I is for Irving : Books about Immigrant and Songwriter Irving Berlin, who wrote the song "God Bless America"
Irving Berlin was born on May 11, 1888, in Russia and was named Israel Baline. He was about five years old when his family migrated to New York city in 1893 to escape Russian persecution of Jews. As a teenager, he was forced by poverty to become a street singer instead of attending school, and by 1906 was working as a singing waiter. When his first published tune "Marie From Sunny Italy," appeared in 1907, his name was misprinted as I. Berlin, and he decided to take the name Irving Berlin.
Though he had no formal training, Irving composed more than 1,500 songs and scored many musicals and films, establishing himself on Broadway and in Hollywood. 1942's Holiday Inn featured Bing Crosby singing Berlin's "White Christmas," the highest-selling tune in history. Irving was nominated for nine Academy Awards, and won in 1943 for "White Christmas." He wrote patriotic songs while serving in the Army in World War I, and his most famous patriotic song, "God Bless America," is sung even today.
Irving Berlin: The Immigrant Boy Who Made America Sing
Nancy Churnin (Author), James Ray Sanchez (Illustrator)
Publisher: Creston Books (Publication planned for Spring 2018)
Famous Immigrants: The 20th Century (Primary Source Readers) - Irving Berlin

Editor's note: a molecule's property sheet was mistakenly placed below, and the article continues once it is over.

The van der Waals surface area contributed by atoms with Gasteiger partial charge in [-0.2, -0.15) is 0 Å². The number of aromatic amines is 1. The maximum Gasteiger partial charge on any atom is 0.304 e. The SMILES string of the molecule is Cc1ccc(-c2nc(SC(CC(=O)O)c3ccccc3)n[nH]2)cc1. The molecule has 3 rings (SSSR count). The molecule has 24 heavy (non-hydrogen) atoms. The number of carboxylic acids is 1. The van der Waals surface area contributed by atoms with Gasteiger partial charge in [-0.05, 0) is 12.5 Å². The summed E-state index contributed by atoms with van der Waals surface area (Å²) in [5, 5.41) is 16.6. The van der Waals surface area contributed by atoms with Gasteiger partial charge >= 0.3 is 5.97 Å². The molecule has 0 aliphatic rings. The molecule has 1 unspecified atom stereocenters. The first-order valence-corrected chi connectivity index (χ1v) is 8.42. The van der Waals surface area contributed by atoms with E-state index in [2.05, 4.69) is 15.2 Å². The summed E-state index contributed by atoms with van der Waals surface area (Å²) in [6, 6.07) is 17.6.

Debra J. Housel (Author)
Publisher: Teacher Created Materials (2007)
Paperback, 32 pages: Ages: 10-18 yrs; Grades 4 and up
Say it with Music: A Story about Irving Berlin
Tom Streissguth (Author), Jennifer Hagerman (Illustrator)
Publisher: Carolrhoda Books, Creative Minds Biography Series (1993)
Hardcover Book, 64 pages: Ages: 8-11 yrs; Grades 3-6
Review: Booklist, School Library Journal, Amazon Review: 5*
Starting with A is for Albert, B is for Blackwell, and C is for Clive, the series highlights the contributions made by immigrants to science, art, medicine, and more - to the founding of our nation, our institutions and our ways of living. This series provides a starting point for parents, educators and librarians to shape personal perspectives, create common narratives, and increase awareness of the tremendous impact that immigrants have had on our country.